Trench Warfare; A Manual for Officers and Men,, J.S. Smith, Second Lieutenant with the British Expeditionary Force, E.P. Dutton & Co., 1917.
It is only under very exceptional circumstances that under-cutting a trench wall is allowed, and then the shelter should be cut in the rear wall only. These shelters must be carefully supervised and watched by the officer, as men are very often careless, with the result that the shelters are dug in a hurry and poorly. Then it rains, the shelter falls in, and the men are no more, It should be high enough for a man to sit up straight, and long enough for him to lie down in, and deep enough for two men to lie side by side. It should be raised at least a foot above the floor level in the trench to prevent water from the trench floor coming in. A shelter smaller than these dimensions is useless. It has a demoralizing effect, destroying all activity, mental and physical. These shelters can only be properly made by cutting into the rear trench wall the necessary depth and length and right to the top. Then, with any material which is convenient, such as corrugated iron, brush wood, old rubber sheets, revet the sides and back. A corrugated iron roof is supported on posts at a depth of about a foot to a foot and a half below the normal level of the ground. Then, when possible, cover this with rubber sheets. If not possible to procure rubber sheets, simply cover with dirt excavated from shelter, taking care that it does not rise higher than your parados.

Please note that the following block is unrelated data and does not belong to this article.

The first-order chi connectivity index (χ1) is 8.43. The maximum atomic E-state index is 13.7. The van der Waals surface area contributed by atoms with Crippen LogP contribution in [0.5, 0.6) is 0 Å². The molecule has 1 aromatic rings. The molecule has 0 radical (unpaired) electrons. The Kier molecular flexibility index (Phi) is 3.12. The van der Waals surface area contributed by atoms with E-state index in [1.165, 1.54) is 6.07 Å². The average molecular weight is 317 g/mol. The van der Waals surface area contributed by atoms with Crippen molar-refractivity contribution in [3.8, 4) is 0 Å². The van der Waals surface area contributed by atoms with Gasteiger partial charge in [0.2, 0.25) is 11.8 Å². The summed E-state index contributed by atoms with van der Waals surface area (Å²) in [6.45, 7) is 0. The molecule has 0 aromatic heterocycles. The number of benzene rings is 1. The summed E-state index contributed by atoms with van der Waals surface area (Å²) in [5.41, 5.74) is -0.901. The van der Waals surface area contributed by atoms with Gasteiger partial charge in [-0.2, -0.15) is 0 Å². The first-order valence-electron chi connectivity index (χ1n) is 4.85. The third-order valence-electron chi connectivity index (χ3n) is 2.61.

A fire-trench, however, is not a proper place for shelters, and they are generally better as a weather protection than a shell-proof shelter. Even this should not be favored too much, as it tends to cause obstruction, delay and inconvenience in the passing of troops. The real dugouts for the accommodation of men holding a line are generally behind the fire-trenches in an immediate support line, or as in the case of T-bays, in the control trench and communication trenches leading to and from them. These are large dug-outs, having a depth of 30 and 40 feet, and in some cases capable of holding 100 to 250 men, generally having from 5 to 10 exits and entrances. Here the men stay during bombardments and are generally safe from any caliber shell which may light on top, unless a half dozen should light in the same particular spot.
This work is generally of a very skilled and technical kind. Plans, drawings and labor are supervised by the engineers, expert tunnelers being used in constructing work, although the infantry supplies working parties to dispose of the dirt, etc., resulting from these excavations and to carry the materials and tools needed and required in the construction.
The design and general scheme of a small dugout which can be made by the infantry under the supervision of an officer, without the aid of an engineer, are here given.